satellite (sat'-uh-lit') verb, -lited, -liting. To very quickly pass the ball inbounds or downcourt in order to initiate a fast break. This is a move that, in many cases, catches the opposing team by surprise.
Usage example:You can bet the Jazz will be ready next time a team satellites the ball against them in an end-of-game situation. Or Jerry Sloan will kill them all.
Word history: The term was coined by Kyle Korver after Utah's 97-94 loss to the Dallas Mavericks. Brief end-of-game recap: Deron Williams had just banked in a three-pointer to tie the score with about six seconds left. Utah expected Dallas to call timeout...only the Mavs didn't have one. So Jason Kidd immediately inbounded the ball, catching the Jazz totally off guard. Dallas ran the ball downcourt, Dirk Nowitzki popped a clutch three, and Utah lost.
After the game, Korver was still trying to make sense of what had happened. "They were kind of yelling at first. I think, maybe, I don't know if they were yelling for a timeout or not. But then Jason (Kidd) satellited it, and we weren't back, and we should have been, and they got a good look, and he made it."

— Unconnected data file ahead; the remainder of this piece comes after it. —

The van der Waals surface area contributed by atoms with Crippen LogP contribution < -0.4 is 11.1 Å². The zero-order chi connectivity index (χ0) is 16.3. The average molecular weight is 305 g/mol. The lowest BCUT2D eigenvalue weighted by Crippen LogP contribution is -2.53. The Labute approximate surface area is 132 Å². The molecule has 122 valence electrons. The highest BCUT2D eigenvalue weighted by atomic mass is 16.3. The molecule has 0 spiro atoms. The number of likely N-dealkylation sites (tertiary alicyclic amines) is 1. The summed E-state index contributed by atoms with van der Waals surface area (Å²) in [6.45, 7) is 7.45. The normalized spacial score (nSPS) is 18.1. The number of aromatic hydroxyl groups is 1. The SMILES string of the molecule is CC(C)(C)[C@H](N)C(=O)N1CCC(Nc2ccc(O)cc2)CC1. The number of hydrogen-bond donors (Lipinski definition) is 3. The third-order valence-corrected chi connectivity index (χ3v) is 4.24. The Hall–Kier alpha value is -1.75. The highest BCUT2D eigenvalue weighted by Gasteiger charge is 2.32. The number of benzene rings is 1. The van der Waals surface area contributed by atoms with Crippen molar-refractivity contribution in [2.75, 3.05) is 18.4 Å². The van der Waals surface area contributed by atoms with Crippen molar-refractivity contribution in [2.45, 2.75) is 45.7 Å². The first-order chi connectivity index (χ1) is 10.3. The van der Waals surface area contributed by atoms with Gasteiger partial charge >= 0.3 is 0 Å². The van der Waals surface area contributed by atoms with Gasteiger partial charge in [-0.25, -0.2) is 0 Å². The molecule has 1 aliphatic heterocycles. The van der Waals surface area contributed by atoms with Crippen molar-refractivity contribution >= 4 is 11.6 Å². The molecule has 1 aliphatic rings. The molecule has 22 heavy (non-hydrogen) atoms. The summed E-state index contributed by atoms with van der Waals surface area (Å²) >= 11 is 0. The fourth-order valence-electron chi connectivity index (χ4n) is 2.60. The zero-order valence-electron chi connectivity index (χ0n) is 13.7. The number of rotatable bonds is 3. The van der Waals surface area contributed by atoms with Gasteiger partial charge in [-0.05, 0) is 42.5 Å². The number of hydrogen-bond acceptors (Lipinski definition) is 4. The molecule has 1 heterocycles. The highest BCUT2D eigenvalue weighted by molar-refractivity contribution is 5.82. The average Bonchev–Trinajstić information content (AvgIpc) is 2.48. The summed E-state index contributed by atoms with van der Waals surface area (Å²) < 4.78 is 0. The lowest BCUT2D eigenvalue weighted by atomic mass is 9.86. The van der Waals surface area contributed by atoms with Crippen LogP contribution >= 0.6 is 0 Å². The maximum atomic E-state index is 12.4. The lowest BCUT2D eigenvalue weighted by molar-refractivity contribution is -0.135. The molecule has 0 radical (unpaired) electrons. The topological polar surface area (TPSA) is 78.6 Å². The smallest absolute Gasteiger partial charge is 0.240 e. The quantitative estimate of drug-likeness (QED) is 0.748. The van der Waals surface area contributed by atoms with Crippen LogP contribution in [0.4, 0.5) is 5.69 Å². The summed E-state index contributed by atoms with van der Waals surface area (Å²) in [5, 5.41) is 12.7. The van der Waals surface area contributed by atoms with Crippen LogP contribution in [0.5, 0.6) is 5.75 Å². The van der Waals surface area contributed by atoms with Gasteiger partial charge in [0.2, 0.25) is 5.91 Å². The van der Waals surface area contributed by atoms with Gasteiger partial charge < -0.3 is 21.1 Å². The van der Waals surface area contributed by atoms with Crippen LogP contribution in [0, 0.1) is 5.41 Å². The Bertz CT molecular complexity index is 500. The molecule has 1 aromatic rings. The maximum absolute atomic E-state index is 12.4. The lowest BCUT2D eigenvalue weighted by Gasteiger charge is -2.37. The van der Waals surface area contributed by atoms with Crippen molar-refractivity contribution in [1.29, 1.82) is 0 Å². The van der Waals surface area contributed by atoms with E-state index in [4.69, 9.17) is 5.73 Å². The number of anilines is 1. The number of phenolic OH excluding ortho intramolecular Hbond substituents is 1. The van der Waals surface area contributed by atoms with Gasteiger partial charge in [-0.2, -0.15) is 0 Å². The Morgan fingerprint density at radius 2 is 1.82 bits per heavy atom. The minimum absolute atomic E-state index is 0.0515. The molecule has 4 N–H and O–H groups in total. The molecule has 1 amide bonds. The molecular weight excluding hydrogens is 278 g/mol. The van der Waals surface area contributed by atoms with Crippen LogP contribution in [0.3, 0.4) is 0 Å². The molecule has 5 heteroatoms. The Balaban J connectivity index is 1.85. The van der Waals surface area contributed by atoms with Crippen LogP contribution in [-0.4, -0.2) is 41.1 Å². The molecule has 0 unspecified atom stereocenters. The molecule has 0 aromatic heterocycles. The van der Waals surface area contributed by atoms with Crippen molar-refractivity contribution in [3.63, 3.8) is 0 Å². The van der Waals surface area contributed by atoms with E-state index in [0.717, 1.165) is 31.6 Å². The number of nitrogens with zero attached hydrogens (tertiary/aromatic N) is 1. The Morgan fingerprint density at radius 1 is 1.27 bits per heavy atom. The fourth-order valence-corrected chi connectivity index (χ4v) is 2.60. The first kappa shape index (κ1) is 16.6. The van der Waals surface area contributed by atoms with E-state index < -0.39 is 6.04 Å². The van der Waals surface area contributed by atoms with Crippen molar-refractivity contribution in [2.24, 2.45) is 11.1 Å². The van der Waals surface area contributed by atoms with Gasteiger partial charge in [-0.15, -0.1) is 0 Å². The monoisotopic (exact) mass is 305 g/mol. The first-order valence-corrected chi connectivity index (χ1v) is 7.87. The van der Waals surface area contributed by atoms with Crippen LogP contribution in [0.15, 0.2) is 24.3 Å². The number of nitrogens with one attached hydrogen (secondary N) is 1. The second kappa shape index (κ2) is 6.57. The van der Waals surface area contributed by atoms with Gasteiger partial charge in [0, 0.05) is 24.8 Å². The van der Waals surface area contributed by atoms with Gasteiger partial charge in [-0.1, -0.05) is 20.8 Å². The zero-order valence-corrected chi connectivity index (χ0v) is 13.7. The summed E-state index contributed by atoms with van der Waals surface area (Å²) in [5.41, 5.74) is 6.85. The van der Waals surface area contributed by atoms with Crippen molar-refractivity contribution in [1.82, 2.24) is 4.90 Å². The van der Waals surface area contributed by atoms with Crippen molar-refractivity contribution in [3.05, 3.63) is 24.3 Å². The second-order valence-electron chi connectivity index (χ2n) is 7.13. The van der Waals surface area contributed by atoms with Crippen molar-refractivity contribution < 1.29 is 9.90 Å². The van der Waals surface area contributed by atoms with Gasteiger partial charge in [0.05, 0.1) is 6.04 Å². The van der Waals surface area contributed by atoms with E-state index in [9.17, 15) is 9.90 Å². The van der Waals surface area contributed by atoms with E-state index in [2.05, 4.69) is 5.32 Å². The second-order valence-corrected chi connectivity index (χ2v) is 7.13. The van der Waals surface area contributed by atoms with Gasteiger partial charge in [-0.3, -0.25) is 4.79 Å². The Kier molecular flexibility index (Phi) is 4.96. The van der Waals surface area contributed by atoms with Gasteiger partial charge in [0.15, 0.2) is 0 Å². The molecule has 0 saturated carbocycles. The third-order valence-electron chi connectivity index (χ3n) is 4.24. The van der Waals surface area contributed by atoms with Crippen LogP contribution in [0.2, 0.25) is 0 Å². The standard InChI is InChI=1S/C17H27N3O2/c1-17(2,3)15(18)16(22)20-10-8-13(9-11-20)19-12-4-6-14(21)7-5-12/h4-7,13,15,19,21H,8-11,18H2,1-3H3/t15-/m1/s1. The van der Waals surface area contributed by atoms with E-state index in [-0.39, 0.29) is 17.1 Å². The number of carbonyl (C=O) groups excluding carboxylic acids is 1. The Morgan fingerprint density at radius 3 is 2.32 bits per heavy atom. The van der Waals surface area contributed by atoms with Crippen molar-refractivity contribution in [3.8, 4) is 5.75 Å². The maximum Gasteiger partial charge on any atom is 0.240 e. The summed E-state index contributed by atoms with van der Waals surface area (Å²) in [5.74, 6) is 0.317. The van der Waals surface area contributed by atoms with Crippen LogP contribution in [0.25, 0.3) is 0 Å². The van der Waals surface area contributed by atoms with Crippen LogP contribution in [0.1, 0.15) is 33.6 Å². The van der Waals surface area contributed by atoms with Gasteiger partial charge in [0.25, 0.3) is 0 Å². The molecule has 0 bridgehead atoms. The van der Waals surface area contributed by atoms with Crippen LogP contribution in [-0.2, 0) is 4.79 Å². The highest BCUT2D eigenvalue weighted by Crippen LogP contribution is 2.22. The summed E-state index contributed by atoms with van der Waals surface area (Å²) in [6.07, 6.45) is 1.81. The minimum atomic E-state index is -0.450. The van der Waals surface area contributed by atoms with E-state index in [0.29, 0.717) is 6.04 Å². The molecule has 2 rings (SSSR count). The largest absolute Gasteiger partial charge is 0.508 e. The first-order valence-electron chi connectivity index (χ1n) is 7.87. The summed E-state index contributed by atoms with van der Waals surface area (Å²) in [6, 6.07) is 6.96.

And that, kids, is how a new Word of the Day is born. Many thanks to Basketbawful reader Brad for the find.
Random sitenote: This isn't the first time Deron Williams hit a big shot in the closing seconds only to be satellited by a pass that won the game. Seriously. It once happened against the Knicks, of all teams. Thanks to Scrumtrulescent for the history lesson. And thanks to Sturla, who provided the video.